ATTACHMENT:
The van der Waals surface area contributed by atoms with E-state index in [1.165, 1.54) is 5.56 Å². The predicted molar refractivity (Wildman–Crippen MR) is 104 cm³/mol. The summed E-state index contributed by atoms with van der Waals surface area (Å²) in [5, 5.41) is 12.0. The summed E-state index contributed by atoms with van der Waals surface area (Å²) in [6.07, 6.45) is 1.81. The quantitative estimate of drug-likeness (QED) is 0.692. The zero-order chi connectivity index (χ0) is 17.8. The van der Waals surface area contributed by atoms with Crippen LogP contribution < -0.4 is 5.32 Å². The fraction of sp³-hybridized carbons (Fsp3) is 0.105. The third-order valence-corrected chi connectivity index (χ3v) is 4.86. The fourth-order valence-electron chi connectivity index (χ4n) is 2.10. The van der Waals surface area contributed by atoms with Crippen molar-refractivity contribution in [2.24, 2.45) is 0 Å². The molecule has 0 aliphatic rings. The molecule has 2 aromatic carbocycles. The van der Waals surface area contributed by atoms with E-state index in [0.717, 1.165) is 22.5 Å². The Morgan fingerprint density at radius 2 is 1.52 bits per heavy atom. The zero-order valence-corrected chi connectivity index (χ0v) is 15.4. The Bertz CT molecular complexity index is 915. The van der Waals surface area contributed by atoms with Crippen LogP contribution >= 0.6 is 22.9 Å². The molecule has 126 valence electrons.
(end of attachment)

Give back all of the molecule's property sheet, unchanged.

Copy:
The van der Waals surface area contributed by atoms with E-state index in [1.165, 1.54) is 5.56 Å². The predicted molar refractivity (Wildman–Crippen MR) is 104 cm³/mol. The summed E-state index contributed by atoms with van der Waals surface area (Å²) in [5, 5.41) is 12.0. The summed E-state index contributed by atoms with van der Waals surface area (Å²) in [6.07, 6.45) is 1.81. The quantitative estimate of drug-likeness (QED) is 0.692. The zero-order chi connectivity index (χ0) is 17.8. The van der Waals surface area contributed by atoms with Crippen LogP contribution < -0.4 is 5.32 Å². The fraction of sp³-hybridized carbons (Fsp3) is 0.105. The third-order valence-corrected chi connectivity index (χ3v) is 4.86. The fourth-order valence-electron chi connectivity index (χ4n) is 2.10. The van der Waals surface area contributed by atoms with Crippen molar-refractivity contribution in [2.24, 2.45) is 0 Å². The molecule has 0 aliphatic rings. The molecule has 2 aromatic carbocycles. The van der Waals surface area contributed by atoms with E-state index in [0.717, 1.165) is 22.5 Å². The Morgan fingerprint density at radius 2 is 1.52 bits per heavy atom. The zero-order valence-corrected chi connectivity index (χ0v) is 15.4. The Bertz CT molecular complexity index is 915. The van der Waals surface area contributed by atoms with Crippen LogP contribution >= 0.6 is 22.9 Å². The molecule has 126 valence electrons.